“Some say the world will end in fire,
Some say in ice.
From what I’ve tasted of desire
I hold with those who favor fire.
But if it had to perish twice,
I think I know enough of hate
To say that for destruction ice
Is also great
And would suffice.” –Robert Frost
We’ve come to believe that we know the fate of the Universe: that dark energy will drive distant galaxies and clusters apart, leaving only the objects that are already gravitationally bound together intact.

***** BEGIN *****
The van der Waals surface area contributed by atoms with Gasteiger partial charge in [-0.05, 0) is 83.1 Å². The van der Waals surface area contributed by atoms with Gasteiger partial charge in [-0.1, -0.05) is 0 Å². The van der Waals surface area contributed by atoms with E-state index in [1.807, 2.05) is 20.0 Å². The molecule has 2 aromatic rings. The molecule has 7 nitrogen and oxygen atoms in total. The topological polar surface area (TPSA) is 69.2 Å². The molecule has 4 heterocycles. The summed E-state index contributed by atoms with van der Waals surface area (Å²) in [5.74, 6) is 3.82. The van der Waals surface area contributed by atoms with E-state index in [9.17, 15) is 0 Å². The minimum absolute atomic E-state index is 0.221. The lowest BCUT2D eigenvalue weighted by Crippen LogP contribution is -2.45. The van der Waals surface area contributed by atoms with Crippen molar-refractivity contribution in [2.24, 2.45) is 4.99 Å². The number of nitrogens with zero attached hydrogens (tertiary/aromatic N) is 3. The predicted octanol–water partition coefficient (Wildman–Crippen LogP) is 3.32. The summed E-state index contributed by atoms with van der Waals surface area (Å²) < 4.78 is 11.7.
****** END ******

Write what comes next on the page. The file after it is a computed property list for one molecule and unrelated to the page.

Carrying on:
Through the use of type Ia supernovae as standard candles, we’ve been able to trace out the Universe’s expansion to tens of billions of light years, and the big surprise was that the expansion is speeding up, and hence we’re in for a terribly lonely long-term fate.
But what if these supernovae weren’t so standard? A new discovery may indicate exactly that.
Does this mean that dark energy might be all wrong? Find out on this week’s Ask Ethan!